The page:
In recent years, the Russian government has capitalized on both melting sea ice and American inaction in the Arctic to dramatically expand its military footprint throughout the region. As Putin himself has put it, new shipping lanes opening in the Arctic may represent the future for the struggling Russian economy, but their presence in the region doesn’t only spell economic trouble for the United States, it also represents a threat to national security.

Now, American defense officials are beginning to sound off about the growing capability gap between the United States and Russia in the Arctic. Moreover, they’re also shining a light on how another global competitor—China—is poised to outmaneuver the United States in the frigid north.

“[China and Russia] both have…established a noticeably stronger foothold in the Arctic along the northern approaches to the United States and Canada,” Air Force Gen. Terrence O’Shaughnessy, commander of NORAD and America’s Northern Command (NORTHCOM) told the Senate Armed Services Committee on Tuesday. “As a result, the strategic value of the Arctic as our first line of defense has re-emerged and USNORTHCOM and NORAD are taking active measures to ensure our ability to detect, detract and defeat potential threats in this region.”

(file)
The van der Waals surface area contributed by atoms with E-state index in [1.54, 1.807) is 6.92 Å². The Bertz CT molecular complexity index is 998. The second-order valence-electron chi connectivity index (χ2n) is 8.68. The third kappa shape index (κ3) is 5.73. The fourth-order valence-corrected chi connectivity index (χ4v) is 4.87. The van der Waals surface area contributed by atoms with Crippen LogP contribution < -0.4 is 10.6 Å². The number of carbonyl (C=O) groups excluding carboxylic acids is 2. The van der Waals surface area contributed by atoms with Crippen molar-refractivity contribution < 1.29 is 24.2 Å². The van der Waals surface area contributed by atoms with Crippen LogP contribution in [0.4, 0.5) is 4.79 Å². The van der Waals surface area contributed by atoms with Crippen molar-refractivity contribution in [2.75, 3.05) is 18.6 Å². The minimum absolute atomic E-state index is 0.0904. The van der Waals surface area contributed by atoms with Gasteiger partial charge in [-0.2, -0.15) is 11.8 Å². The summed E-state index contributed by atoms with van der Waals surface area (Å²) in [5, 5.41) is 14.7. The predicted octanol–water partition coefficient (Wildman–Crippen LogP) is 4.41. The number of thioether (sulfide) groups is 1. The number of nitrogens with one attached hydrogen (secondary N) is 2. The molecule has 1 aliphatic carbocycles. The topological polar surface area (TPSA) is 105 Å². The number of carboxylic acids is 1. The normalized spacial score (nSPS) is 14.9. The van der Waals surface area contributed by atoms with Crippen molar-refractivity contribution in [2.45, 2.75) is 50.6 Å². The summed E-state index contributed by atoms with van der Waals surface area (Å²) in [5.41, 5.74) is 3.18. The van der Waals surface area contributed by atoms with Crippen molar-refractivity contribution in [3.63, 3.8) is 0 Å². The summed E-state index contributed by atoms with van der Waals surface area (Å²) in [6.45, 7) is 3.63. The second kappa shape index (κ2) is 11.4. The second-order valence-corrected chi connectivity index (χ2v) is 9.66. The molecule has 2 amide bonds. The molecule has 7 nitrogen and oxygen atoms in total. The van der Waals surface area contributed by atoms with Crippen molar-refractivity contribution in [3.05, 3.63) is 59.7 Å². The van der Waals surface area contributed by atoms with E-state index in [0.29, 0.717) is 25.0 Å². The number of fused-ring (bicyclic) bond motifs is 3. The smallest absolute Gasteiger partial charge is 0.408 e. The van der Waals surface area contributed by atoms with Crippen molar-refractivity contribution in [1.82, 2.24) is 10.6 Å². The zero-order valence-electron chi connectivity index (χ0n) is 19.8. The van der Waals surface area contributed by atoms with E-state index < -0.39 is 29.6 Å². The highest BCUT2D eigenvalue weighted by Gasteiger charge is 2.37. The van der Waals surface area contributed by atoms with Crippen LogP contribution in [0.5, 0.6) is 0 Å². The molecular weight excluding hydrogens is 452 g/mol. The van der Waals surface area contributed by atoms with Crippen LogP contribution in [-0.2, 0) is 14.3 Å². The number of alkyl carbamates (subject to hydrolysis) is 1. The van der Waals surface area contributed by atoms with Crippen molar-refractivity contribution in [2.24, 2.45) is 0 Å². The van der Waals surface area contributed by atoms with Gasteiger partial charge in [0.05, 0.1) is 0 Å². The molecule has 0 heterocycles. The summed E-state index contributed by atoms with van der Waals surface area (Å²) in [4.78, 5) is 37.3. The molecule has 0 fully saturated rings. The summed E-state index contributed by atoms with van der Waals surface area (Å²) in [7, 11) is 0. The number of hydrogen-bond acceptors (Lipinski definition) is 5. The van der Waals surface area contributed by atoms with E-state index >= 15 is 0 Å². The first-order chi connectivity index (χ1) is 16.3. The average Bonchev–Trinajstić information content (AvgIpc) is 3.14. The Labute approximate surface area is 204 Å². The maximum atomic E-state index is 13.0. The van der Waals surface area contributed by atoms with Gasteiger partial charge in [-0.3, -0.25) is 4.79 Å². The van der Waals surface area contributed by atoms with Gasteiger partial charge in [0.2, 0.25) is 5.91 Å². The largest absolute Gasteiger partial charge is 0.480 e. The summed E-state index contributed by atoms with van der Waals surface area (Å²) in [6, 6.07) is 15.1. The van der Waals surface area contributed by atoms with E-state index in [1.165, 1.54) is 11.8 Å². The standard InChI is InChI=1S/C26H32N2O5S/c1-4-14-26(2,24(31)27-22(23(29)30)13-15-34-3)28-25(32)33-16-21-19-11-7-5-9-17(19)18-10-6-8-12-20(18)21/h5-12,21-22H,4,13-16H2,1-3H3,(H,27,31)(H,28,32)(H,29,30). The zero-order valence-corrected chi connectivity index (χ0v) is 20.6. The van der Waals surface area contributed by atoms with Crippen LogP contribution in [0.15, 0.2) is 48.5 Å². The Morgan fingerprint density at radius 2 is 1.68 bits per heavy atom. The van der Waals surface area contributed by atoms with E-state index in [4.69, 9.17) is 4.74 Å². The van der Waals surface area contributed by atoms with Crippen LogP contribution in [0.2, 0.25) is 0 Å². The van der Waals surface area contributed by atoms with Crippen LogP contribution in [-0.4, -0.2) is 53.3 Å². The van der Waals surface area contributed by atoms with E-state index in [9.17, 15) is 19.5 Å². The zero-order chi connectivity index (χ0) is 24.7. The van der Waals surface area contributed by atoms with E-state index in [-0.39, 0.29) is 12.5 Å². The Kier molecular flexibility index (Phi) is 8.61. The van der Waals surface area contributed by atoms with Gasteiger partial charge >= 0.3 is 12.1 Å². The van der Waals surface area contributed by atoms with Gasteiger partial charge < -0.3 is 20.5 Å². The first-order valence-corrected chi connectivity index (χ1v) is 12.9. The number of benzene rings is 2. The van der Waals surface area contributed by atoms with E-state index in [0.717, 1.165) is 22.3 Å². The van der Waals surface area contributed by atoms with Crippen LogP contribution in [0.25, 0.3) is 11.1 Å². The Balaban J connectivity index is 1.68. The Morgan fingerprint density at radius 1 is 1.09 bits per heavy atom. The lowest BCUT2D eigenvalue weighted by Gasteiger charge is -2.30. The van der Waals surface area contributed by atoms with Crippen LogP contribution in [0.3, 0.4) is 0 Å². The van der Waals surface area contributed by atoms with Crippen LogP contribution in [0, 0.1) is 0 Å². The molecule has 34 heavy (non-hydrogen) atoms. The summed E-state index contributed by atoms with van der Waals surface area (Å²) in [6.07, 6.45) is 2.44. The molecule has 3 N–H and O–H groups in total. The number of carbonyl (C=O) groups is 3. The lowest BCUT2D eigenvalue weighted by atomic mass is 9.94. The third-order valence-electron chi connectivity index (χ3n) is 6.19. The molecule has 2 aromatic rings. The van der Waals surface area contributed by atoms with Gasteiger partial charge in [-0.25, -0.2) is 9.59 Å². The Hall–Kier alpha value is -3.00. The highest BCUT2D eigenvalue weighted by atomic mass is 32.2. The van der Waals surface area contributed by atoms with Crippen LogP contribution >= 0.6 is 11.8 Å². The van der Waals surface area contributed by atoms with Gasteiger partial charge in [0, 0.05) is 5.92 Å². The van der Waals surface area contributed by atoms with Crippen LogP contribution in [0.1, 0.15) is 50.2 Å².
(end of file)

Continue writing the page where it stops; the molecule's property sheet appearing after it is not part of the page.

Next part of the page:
Russian Ministry of Defense

According to Maj. Gen. Laurie Hummel, who previously served as the adjutant general of the Alaska National Guard, Russia has built more than a dozen new airfields and 16 other military facilities throughout the Arctic in recent years. Those facilities include deep-water ports, dedicated training centers, and a number of paratrooper and electronic warfare units. These assets complement Russia’s fleet of more than 40 polar icebreakers, some of which are the only nuclear-powered icebreakers on the planet (at least for now).